So, Bookworms… Will, um, all of you be my Valentine? (Jim promises he’s cool with it. I told him T-Swift could be his this year.)

Books & Boozing: Classic Book, Classic Cocktail

It’s 5 O’Clock Somewhere, Bookworms!

Yesterday as I was making my rounds about the blogosphere, I was inspired by this post at Bitches with Books. Quirky taste tested a cocktail designed in honor of a book. That got me to thinking… Which libations belong with which books? Without further ado, I give you my top ten classic book and beverage pairings!

1. Anna Karenina by Leo Tolstoy: White Russian.

A White Russian is vodka, coffee liqueur, and cream. The origin of the drink is not, in fact, Russian, but vodka is. It was either a White Russian or room temperature vodka (for authenticity’s sake.) I went for tasty. Sue me.

Okay. I'll be honest. I didn't have the ingredients for a White Russian, but I still wanted a photo. That's skim milk over ice. It's a work night!

Okay. I’ll be honest. I didn’t have the ingredients for a White Russian, but I still wanted a photo. That’s skim milk over ice. It’s a work night!

2. Anne of Green Gables by LM Montgomery: Currant Wine. 

Who DOESN’T crack up when Anne gets Diana drunk by accident on what she thinks is raspberry cordial? It’s all kinds of fantastic. I have no idea where one can procure currant wine, so… Boone’s Farm in a pinch, yes? (I am so trashy.)

3. Oliver Twist by Charles Dickens: Martini optional. Garnishes necessary.

C’mon Dickens! You made it too easy. For heaven’s sake his name sounds like a bartender asking a question! “Olive or Twist?” Sigh. Puns are so much FUN!

4.  Gone With The Wind by Margaret Mitchell: Southern Comfort Old Fashioned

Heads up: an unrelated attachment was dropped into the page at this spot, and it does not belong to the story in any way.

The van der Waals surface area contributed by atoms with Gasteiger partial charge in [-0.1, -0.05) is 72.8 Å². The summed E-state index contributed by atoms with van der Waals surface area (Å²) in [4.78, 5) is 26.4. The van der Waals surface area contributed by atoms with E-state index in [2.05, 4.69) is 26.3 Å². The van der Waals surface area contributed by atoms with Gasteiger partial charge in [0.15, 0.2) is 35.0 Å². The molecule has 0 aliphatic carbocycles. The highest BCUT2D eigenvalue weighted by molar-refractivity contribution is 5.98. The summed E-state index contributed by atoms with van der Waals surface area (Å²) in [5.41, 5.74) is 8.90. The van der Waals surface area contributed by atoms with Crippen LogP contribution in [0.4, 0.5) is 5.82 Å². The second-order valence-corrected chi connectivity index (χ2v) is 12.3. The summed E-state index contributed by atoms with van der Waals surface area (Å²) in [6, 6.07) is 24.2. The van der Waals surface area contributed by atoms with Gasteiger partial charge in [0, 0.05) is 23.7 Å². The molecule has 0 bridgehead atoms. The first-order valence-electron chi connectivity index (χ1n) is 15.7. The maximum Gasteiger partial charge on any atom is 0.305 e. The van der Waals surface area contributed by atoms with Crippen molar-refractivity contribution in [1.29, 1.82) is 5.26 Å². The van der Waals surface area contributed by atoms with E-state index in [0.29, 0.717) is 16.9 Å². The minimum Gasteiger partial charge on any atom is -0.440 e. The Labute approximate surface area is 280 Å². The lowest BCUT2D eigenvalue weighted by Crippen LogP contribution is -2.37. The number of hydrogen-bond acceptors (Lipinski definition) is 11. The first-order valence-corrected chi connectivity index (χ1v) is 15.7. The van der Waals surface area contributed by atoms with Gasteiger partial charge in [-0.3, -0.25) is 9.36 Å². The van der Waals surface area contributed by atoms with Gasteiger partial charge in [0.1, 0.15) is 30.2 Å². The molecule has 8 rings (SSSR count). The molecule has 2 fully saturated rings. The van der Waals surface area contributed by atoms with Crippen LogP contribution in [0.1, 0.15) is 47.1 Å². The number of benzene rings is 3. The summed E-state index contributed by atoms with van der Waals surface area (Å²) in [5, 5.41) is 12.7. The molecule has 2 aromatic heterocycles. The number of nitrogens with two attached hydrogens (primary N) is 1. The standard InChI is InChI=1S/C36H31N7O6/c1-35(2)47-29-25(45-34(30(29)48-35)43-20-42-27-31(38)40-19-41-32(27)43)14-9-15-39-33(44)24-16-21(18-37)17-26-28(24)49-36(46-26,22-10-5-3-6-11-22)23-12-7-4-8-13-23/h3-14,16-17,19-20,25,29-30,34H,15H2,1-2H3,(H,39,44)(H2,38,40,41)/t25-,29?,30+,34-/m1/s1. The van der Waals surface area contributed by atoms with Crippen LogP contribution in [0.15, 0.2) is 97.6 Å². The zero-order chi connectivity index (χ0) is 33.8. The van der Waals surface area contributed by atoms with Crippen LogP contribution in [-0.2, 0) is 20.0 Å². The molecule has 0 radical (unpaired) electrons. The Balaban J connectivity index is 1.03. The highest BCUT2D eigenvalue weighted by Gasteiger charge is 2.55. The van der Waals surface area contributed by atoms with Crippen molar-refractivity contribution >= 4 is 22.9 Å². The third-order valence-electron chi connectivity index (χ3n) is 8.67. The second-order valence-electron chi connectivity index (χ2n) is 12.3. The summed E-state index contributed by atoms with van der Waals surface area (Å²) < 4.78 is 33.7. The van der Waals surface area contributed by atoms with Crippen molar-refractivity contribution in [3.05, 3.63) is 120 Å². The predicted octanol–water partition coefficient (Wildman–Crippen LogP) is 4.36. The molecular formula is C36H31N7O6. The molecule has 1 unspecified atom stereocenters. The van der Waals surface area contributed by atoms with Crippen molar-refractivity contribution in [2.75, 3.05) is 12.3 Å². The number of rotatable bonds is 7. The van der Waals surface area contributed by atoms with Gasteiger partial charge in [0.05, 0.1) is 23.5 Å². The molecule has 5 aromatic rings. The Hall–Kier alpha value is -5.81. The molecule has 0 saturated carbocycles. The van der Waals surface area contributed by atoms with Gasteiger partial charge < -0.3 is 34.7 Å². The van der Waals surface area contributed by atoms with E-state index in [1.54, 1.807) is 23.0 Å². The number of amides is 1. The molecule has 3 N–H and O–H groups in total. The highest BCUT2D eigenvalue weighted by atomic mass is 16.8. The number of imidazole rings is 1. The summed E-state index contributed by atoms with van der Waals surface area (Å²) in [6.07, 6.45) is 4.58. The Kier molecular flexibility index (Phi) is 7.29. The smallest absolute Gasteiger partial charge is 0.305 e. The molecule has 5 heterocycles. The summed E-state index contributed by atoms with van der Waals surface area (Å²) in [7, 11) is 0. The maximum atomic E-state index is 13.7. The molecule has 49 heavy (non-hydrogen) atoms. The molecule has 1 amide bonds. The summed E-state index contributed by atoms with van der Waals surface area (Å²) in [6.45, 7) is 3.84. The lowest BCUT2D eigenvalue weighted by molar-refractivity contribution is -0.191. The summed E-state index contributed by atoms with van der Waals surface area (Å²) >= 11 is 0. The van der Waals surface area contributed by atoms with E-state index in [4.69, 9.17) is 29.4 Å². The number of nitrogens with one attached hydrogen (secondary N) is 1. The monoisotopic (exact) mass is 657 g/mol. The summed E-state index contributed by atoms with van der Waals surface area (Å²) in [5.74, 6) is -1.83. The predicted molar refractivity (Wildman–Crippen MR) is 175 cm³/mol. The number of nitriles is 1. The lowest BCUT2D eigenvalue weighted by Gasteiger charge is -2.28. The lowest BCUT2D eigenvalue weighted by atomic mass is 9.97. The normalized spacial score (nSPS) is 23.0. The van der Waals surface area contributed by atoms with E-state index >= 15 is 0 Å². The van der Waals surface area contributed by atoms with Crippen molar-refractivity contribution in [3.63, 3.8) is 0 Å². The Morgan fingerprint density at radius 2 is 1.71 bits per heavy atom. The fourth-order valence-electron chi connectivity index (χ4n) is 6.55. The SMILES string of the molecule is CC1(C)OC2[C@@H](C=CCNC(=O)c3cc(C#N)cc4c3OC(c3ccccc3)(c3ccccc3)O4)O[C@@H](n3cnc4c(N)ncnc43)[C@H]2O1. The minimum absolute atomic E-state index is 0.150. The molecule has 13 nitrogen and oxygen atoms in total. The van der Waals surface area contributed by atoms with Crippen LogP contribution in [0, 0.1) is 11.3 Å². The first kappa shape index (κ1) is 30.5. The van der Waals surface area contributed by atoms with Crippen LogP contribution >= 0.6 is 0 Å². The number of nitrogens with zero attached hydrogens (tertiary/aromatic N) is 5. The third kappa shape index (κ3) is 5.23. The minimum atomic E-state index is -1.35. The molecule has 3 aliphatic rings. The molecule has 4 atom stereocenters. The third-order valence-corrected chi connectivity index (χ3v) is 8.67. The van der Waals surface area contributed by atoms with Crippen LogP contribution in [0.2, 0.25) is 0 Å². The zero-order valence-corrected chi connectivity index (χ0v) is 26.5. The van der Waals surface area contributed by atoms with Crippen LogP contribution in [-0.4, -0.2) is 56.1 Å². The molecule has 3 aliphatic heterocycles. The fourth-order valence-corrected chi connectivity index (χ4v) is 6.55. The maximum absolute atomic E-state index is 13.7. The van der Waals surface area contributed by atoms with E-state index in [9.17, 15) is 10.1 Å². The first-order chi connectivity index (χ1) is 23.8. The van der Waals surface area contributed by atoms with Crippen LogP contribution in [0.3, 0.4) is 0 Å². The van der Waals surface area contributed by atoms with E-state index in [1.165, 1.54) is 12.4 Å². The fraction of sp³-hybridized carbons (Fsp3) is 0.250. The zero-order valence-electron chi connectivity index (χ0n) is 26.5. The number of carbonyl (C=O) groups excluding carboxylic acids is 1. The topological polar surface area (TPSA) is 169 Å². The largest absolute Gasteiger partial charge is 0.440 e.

Is there a single character in this book who doesn’t long for the comfort of old times in the South?! Hello, perfect name. Nice to see you again.

5. Pride and Prejudice by Jane Austen: Tea. Just tea.

It’s unseemly for a lady to imbibe.

The Misses Bennett were nothing if not ladies. Well. Except Lydia.

The Misses Bennett were nothing if not ladies. Well. Except Lydia.

6. Lolita by Vladimir Nabokov: Shirley Temple

Yes, I went there. The reason every kid likes weddings. The classic 7 up, grenadine, and maraschino cherries, also known as a “kiddie cocktail” is the perfect accompaniment to this perverse tale.

7. Moby Dick by Herman MelvilleDark & Stormy

A Dark & Stormy is essentially ginger ale and rum. It’s super appropriate for the book, because ginger ale is soothing to a seasick stomach. Also, sailors. Rum. It’s a thing. Queequeg would be down with this drink.

8.  Alice’s Adventures in Wonderland and Through The Looking Glass by Lewis Carroll: Absinthe. In a tea cup.

Absinthe is a highly alcoholic anise flavored green beverage. It’s psycho-addictive properties are highly exaggerated, but a few sips and you’re sure to be as Mad as the Hatter.

Curiouser and curiouser...

Curiouser and curiouser…

9. The Great Gatsby by F. Scott Fitzgerald: Long Island Iced Tea.

The book is set on Long Island. During Prohibition. Which made people want to be very very drunk all the time. I’ve always thought that this drink must have been invented by adventurous drunks pouring everything in their cabinets into one glass and hoping for the best…

10. Silas Marner by George Eliot: Goldschlager.

Silas loved his gold. Goldschlager has gold in it. A little obvious, but amusing nonetheless.

So there you have it, Bookworms. My list of classic books with their classic cocktail pairings. Anybody have anything they’d care to add to the list?

Complaints and Compliments on An Abundance of Katherines by John Green

Happy Friday, Bookworms!

A few weeks back I wrote about how much I loved The Fault in Our Stars so I decided to pick up another John Green novel. I settled on An Abundance of Katherines for a couple of reasons. First, it was the only John Green book available from the library for my kindle. Second, I’m very self involved. Fun fact! Did you know “Katie” is short for “Kathryn?” I know you’re shocked. Kathryn with a “y” and Katie with an “ie”?! I know. Sadly, I had no part in naming myself, so I couldn’t prevent this travesty. However. Since the main character in this book had a fixation with “Katherines” I thought I’d get a little ego boost for my awesomeness of name. Sadly, this was not to be…